Anti-corruption advisor calls for greater autonomy in sport


Sport needs greater autonomy from politics following the publication of a report on alleged doping within Russian athletics, according to Sylvia Schenk, a sports advisor to anti-corruption organisation Transparency International (TI).

The commission, established by the World Anti-Doping Agency (WADA), revealed on Monday it had found evidence of "widespread cheating through the use of doping substances and methods" in Russian athletics.

Russian sports minister Vitaly Mutko, who is also a member of the FIFA Executive Committee and president of the Russian Football Union (RFU), was accused of complicity by Dick Pound - the former WADA president who led the independent commission.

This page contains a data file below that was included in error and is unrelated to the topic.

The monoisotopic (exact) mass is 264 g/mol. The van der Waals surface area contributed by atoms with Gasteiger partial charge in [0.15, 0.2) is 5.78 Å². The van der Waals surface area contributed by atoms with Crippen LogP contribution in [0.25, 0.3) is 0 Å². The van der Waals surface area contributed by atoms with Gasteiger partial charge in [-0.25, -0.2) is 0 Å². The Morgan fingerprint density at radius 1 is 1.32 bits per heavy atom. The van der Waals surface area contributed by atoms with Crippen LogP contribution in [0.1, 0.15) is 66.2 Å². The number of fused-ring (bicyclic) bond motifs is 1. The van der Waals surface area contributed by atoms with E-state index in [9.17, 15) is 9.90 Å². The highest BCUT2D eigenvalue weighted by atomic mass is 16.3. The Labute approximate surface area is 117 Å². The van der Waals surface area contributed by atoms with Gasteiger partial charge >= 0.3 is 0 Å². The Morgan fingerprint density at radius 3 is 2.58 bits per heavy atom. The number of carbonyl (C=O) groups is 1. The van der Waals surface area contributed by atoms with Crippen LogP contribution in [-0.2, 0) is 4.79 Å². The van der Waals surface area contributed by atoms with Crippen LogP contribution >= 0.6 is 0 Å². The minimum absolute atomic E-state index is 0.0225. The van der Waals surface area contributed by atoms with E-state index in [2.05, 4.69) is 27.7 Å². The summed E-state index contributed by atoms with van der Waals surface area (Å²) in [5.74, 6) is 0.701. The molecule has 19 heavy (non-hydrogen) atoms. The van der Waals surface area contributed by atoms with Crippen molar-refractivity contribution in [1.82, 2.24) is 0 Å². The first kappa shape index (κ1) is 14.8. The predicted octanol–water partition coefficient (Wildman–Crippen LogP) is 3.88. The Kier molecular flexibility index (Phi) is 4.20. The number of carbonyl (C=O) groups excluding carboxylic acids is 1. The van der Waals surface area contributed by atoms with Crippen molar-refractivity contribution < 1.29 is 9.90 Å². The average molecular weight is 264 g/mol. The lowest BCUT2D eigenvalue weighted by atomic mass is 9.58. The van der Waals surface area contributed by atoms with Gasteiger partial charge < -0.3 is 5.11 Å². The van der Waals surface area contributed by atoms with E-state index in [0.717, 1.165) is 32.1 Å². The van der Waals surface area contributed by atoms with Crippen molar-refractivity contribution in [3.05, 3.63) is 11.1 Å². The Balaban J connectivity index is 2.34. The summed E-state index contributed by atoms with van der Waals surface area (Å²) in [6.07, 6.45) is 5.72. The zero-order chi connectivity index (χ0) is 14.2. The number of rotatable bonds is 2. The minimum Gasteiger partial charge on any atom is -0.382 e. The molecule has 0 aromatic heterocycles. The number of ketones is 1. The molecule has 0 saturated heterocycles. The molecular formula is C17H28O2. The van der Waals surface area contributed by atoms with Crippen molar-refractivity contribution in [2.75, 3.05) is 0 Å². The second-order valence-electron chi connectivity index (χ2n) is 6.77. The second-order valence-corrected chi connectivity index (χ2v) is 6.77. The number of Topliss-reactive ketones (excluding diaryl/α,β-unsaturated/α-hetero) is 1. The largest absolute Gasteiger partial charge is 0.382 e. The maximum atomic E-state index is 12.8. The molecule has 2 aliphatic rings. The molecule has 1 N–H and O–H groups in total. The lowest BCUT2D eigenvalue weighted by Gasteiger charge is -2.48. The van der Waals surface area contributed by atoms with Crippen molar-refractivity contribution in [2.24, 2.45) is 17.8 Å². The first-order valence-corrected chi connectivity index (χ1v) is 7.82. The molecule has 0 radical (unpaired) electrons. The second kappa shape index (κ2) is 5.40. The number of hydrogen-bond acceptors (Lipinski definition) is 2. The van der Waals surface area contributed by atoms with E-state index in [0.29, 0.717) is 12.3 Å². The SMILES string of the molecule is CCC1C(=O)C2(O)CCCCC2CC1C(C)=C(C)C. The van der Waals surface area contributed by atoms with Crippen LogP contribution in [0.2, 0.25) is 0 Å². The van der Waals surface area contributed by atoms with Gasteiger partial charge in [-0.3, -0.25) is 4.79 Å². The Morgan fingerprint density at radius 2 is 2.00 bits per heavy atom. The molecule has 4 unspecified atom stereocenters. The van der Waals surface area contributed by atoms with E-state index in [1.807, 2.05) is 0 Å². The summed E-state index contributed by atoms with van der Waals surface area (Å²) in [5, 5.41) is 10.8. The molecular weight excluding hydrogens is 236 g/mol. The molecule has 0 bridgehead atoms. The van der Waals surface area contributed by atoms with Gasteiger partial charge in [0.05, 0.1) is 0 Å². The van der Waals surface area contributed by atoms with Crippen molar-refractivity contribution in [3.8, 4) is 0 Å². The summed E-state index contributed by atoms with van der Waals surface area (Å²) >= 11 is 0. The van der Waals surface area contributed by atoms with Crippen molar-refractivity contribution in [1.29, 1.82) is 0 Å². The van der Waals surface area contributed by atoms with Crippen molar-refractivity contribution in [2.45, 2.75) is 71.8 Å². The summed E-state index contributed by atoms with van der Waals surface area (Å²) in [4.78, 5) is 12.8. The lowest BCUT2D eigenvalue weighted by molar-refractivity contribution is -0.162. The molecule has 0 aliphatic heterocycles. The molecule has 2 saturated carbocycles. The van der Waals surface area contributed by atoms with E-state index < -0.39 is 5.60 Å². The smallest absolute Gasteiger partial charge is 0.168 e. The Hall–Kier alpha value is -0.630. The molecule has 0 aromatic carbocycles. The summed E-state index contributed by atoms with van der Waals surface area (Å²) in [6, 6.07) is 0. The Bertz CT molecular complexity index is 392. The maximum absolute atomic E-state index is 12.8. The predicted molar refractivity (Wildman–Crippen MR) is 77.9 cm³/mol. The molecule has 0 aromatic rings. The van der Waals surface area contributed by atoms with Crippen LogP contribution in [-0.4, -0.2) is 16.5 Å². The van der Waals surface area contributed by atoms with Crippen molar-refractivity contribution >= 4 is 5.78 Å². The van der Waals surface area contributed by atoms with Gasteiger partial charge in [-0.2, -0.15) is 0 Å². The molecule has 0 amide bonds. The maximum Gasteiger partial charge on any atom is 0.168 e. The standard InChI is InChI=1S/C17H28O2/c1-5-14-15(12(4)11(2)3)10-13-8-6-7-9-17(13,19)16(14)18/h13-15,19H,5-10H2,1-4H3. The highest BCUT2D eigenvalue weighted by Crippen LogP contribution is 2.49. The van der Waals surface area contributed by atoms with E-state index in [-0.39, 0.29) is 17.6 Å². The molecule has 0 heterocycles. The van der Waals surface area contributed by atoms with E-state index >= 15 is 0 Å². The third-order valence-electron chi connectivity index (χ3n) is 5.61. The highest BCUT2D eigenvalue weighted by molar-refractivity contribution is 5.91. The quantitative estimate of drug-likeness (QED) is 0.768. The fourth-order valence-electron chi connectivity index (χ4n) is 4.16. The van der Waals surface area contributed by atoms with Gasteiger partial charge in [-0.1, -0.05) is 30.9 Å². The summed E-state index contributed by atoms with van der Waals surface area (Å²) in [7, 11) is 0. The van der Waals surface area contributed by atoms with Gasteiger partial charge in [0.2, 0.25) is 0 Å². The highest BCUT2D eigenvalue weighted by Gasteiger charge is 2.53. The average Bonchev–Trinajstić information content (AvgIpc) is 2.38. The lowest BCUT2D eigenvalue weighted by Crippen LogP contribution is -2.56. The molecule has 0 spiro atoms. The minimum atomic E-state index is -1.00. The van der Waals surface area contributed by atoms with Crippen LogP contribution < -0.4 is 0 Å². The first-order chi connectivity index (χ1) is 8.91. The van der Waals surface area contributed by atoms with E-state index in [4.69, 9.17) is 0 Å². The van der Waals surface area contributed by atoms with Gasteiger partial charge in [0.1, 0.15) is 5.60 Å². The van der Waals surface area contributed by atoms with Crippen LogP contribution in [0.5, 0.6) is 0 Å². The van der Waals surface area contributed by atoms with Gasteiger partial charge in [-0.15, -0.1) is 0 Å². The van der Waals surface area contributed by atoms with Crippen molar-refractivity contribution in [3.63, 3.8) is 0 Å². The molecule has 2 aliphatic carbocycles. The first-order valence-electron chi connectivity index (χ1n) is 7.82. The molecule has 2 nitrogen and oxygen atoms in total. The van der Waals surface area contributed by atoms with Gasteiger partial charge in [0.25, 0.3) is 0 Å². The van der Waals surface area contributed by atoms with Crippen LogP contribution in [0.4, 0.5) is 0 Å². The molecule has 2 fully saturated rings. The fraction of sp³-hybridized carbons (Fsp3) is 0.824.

And Schenk believes denying such political figures roles in sport would provide the independence required.

"In Russia, we have the situation where the sports minister is at the same time the [RFU] president and is seated in the executive committee of FIFA for UEFA," Schenk said.

"This is a connection between sports and politics, which makes fun [a mockery] of everything that you normally demand in terms of the autonomy of sports.

"My demand is that the international, and, if possible, also the national associations, implement laws stating that no politician may take a position in sports."

Schenk added that Russia president Vladimir Putin's decision to call for an investigation into the allegations is a step in the right direction.

"I read that Putin said that it needs to be invested in, so he reacted different than his sports minister, who said that it's all nonsense," she added.

"It seems that Putin realized that you cannot handle the topic like this - you have to take measures. So I think this is a first step."